Sad beige appeals to parents, especially expectant or new parents who are anxious about how a new child will disrupt the serene aesthetic of their homes — and their lives.
Parents who identify with the sad beige trend “don’t want to compromise on aesthetics. They don’t want their house to be engulfed in oceans of sequins or neon slime or polyester ball gowns,” Martha Alexander, a journalist and parent, explained in an interview with BBC.
In addition to not cramping their style, a room — or child — decked in beige is the equivalent of an off-white wall. “I think sometimes this aesthetic is trendy, particularly with influencers, because it can make products pop,” said DeRoche.
“If your whole life is basically your stage, then you have to have your home be that backdrop, and so I think that’s why we see that neutral backdrop a lot with influencers. It’s really all about marketing,” DeRoche added.
It’s also not unreasonable to think about how your child will match your look when you spend most of the day carrying that child.
“Our children, at least while they’re young enough to be dressed without contest, are a reflection of our own personal style,” Krista Boehm, who runs the online baby and kids’ clothing boutique Aspen + James, told HuffPost.
“Whites and beiges are a trend in adult fashion, so when I’m wearing my child strapped to my chest, I enjoy a look that works collectively, and she is too tiny to care,” adds Boehm.
The company’s website, which features plenty of beige, mentions “neutral colors,” which Boehm says aligns with customer demand.
“We know many mothers are using those specific keywords in online searches,” she explained.
Mommy-and-me outfits are trending, and adult women are more apt to purchase items in this color family to wear themselves.
Other advantages of beige, Boehm said, are that it matches almost anything and can be handed down to kids of any gender.
Why is mocking ‘sad beige’ so enjoyable?
Aside from being witty and clever, DeRoche’s TikTok videos tap into another urge many parents share: Schadenfreude at newer parents’ expense.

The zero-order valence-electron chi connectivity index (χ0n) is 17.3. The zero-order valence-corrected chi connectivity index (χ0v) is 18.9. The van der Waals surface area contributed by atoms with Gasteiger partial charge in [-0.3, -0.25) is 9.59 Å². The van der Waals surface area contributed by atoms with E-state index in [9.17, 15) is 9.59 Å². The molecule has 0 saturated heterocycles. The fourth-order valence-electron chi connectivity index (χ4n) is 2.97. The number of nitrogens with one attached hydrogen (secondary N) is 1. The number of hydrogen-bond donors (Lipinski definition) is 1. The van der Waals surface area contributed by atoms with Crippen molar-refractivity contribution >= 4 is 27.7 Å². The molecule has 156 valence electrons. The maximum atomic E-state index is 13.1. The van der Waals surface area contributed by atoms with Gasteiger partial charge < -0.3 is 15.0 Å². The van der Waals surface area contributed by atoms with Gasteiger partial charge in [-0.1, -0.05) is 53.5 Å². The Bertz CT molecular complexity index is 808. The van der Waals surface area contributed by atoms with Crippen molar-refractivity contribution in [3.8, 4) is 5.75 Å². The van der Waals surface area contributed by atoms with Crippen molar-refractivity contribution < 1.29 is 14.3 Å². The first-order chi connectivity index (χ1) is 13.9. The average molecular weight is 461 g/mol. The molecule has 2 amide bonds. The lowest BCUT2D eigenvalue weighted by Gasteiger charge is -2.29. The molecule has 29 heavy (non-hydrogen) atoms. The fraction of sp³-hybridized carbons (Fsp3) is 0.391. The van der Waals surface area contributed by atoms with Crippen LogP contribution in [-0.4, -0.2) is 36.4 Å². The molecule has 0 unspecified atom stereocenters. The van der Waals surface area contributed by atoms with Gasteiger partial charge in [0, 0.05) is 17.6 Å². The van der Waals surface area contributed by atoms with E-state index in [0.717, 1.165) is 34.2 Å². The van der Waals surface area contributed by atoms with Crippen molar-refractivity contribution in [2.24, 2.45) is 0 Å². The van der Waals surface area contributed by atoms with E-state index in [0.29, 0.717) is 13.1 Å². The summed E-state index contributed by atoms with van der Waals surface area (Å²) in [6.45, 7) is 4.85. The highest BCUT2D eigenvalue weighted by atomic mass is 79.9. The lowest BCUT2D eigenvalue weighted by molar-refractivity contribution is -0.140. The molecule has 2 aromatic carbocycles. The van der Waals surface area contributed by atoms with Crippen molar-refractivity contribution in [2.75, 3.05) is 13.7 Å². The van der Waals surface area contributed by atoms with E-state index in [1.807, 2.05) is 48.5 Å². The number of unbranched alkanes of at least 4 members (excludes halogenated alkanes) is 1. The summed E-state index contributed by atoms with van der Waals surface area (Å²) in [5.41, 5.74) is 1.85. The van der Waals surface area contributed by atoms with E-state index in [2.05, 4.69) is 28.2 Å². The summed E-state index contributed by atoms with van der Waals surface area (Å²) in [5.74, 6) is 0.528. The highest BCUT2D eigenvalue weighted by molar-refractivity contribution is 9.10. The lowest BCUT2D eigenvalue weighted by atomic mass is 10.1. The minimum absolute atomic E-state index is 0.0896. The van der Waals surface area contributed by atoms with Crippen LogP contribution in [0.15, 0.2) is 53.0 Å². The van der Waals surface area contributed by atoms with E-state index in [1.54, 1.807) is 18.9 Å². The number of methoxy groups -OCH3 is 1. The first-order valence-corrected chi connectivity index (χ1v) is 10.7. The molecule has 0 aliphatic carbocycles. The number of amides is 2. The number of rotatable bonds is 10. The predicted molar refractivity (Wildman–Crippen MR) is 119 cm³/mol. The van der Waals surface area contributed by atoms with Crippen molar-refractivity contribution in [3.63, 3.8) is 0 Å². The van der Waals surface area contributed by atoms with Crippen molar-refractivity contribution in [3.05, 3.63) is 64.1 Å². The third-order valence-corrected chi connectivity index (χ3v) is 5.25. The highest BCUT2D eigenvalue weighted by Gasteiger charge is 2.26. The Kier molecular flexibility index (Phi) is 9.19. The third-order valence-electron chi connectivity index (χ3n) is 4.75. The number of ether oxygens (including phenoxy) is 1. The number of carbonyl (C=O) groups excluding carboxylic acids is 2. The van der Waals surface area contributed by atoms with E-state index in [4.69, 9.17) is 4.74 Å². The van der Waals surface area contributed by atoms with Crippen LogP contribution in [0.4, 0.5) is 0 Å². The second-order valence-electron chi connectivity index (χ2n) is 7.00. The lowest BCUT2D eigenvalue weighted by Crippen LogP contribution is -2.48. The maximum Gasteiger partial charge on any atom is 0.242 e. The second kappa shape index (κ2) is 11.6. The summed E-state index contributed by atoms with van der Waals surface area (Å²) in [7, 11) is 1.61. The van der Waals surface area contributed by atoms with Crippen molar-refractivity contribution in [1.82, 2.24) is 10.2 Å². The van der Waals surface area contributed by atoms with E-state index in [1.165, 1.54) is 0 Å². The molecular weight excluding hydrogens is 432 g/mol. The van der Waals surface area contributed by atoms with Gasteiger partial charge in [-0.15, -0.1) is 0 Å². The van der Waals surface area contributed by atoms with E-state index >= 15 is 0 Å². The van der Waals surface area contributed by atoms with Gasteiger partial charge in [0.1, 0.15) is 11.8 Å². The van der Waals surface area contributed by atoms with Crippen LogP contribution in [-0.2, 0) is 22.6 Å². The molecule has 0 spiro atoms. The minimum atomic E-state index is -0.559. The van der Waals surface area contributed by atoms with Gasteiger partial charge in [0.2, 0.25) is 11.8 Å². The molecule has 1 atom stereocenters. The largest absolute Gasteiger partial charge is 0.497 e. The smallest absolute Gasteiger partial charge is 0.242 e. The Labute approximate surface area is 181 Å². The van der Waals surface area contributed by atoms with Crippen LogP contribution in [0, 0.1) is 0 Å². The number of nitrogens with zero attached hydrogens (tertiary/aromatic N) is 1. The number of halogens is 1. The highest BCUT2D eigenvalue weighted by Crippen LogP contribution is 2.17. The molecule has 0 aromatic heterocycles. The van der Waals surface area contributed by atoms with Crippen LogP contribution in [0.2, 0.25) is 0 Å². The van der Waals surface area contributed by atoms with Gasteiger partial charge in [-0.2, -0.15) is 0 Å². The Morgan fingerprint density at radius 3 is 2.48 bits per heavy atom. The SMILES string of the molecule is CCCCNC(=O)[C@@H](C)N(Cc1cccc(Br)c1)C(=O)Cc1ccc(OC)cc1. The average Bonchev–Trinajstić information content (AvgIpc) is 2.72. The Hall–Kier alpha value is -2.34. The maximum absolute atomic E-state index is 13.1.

We all start with lofty goals for our parenting: color palettes we won’t touch and food additives they’ll never eat. Then reality hits, and before you know it, you’re knee-deep in Happy Meal boxes and hot pink tutus.
“When I was pregnant, I thought I was going to live in a Scandinavian utopia,” said Alexander, admitting that she “failed almost immediately” to fulfill this vision.
“It all went downhill with the jumperoo,” she said.
DeRoche, the parent of an 8-year-old and a 5-year-old, describes her parenting palette as an “exploded circus,” adding that in her home, “nothing is Instagram worthy.”
“I think it’s very easy to be a minimalist when you have a baby,” she said, “but it becomes much harder when they’re whole little people.”
While DeRoche says she has aesthetic preferences and has even expressed them in some of the art she has in her home, she has relinquished the illusion that she can control her environment or its inhabitants.
“Having an aesthetic, I think, is a valiant attempt at maintaining the illusion of control,” said DeRoche. “We all want to be in control of our parenting at all times. And it is just a long hard experience of being like, ‘Wow, I only have 10% control when I thought I would have 100’ — it’s been very humbling as a person.”
While she loves beige, Boehm knows its days of dominating her child’s closet are numbered.
“I fully expect my own 1-year-old daughter to be the one dictating what she will wear someday very soon,” she said, “and I will encourage and fully support her developing her own style — colors and all.”